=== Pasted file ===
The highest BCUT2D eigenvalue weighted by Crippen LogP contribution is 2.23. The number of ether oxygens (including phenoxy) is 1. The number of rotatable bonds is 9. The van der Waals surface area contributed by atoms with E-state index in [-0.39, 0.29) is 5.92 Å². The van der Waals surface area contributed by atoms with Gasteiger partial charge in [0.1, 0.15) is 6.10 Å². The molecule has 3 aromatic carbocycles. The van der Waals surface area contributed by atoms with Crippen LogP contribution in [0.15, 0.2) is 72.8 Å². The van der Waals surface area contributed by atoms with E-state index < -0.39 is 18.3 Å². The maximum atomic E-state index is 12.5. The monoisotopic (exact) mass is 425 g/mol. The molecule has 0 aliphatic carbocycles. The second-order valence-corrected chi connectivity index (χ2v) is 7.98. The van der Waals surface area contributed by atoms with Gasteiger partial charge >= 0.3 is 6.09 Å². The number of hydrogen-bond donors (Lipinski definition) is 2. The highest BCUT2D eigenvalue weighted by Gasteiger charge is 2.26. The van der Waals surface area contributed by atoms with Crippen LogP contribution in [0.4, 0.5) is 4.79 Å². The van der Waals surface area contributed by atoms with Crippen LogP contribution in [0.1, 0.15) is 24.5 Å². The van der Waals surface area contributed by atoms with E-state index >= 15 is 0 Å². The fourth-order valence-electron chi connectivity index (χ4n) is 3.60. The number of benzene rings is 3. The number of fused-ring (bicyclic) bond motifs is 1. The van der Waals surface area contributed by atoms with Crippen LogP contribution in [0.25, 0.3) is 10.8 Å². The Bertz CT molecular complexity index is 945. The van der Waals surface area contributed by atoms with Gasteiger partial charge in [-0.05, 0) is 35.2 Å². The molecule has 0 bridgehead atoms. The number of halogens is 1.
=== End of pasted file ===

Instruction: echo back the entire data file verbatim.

The highest BCUT2D eigenvalue weighted by Crippen LogP contribution is 2.23. The number of ether oxygens (including phenoxy) is 1. The number of rotatable bonds is 9. The van der Waals surface area contributed by atoms with E-state index in [-0.39, 0.29) is 5.92 Å². The van der Waals surface area contributed by atoms with Gasteiger partial charge in [0.1, 0.15) is 6.10 Å². The molecule has 3 aromatic carbocycles. The van der Waals surface area contributed by atoms with Crippen LogP contribution in [0.15, 0.2) is 72.8 Å². The van der Waals surface area contributed by atoms with E-state index < -0.39 is 18.3 Å². The maximum atomic E-state index is 12.5. The monoisotopic (exact) mass is 425 g/mol. The molecule has 0 aliphatic carbocycles. The second-order valence-corrected chi connectivity index (χ2v) is 7.98. The van der Waals surface area contributed by atoms with Gasteiger partial charge >= 0.3 is 6.09 Å². The number of hydrogen-bond donors (Lipinski definition) is 2. The highest BCUT2D eigenvalue weighted by Gasteiger charge is 2.26. The van der Waals surface area contributed by atoms with Crippen LogP contribution in [0.4, 0.5) is 4.79 Å². The van der Waals surface area contributed by atoms with Crippen LogP contribution in [0.1, 0.15) is 24.5 Å². The van der Waals surface area contributed by atoms with E-state index >= 15 is 0 Å². The fourth-order valence-electron chi connectivity index (χ4n) is 3.60. The number of benzene rings is 3. The number of fused-ring (bicyclic) bond motifs is 1. The van der Waals surface area contributed by atoms with Crippen LogP contribution in [0.25, 0.3) is 10.8 Å². The Bertz CT molecular complexity index is 945. The van der Waals surface area contributed by atoms with Gasteiger partial charge in [-0.05, 0) is 35.2 Å². The molecule has 0 bridgehead atoms. The number of halogens is 1.